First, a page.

ChaoDependant investigates the use of technology to explore invisibly structured spaces, in particular the attraction and repulsion of magnetic fields. A pendulum hangs from the roof, with a magnet encased in glass as the bob. A circular base supports a collection of glass pods containing magnets, sensors and lights.

(with Owen Green and Agelos Papadakis)

As the pendulum swings, the magnetic fields around it push it in different directions, leading to a gently chaotic motion - this plays off the common expectation of a pendulum as a regular process, segmenting time into perfectly equal intervals. As the pendulum nears each pod, the pod senses its presence, and glows in response, giving a clear visual indication of the physical processes taking place. Sonically, each pod is related to a sound which has been recorded in the glass workshop during the creation of the pieces. The output of the sensors is further used to subtly manipulate sound parameters in a more abstract and less direct way, so that the installation holds interest.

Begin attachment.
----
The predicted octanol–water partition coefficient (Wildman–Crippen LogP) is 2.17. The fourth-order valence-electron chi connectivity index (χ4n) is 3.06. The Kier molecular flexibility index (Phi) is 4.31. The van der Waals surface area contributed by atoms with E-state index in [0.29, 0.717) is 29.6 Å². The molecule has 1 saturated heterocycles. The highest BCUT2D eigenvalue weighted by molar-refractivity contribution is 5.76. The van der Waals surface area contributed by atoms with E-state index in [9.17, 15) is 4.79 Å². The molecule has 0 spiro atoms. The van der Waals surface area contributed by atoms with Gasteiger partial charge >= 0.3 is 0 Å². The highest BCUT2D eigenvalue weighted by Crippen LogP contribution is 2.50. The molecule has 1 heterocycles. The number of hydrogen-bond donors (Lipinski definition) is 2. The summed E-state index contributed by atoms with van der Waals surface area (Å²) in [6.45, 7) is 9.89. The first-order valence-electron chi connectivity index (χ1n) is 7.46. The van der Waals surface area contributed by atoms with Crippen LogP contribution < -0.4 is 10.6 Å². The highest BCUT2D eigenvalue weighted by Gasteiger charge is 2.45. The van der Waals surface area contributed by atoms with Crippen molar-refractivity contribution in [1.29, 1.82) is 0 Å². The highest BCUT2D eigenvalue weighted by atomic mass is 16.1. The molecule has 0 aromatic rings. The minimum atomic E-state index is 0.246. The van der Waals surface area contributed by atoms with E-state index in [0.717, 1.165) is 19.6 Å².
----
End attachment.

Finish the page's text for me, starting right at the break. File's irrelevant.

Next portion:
Technical Summary:

The piece uses the full height of the space, covering a 1.5 - 2m circle on the floor. Neodymium magnets are used throughout to give a good magnetic field to weight ratio, and provide strong fields for the sensors. The Hall Effect sensors used sense magnetic fields, and send this information to an Arduino (a microprocessor prototyping board) which then controls the brightness of the LEDs inside the floor pods, and sends the control signals into a computer running Max/MSP where they are used to play and manipulate sounds. The computer is connected to speakers surrounding the pendulum, facing inwards, so that participants are in a zone between the speakers and the pendulum’s swing.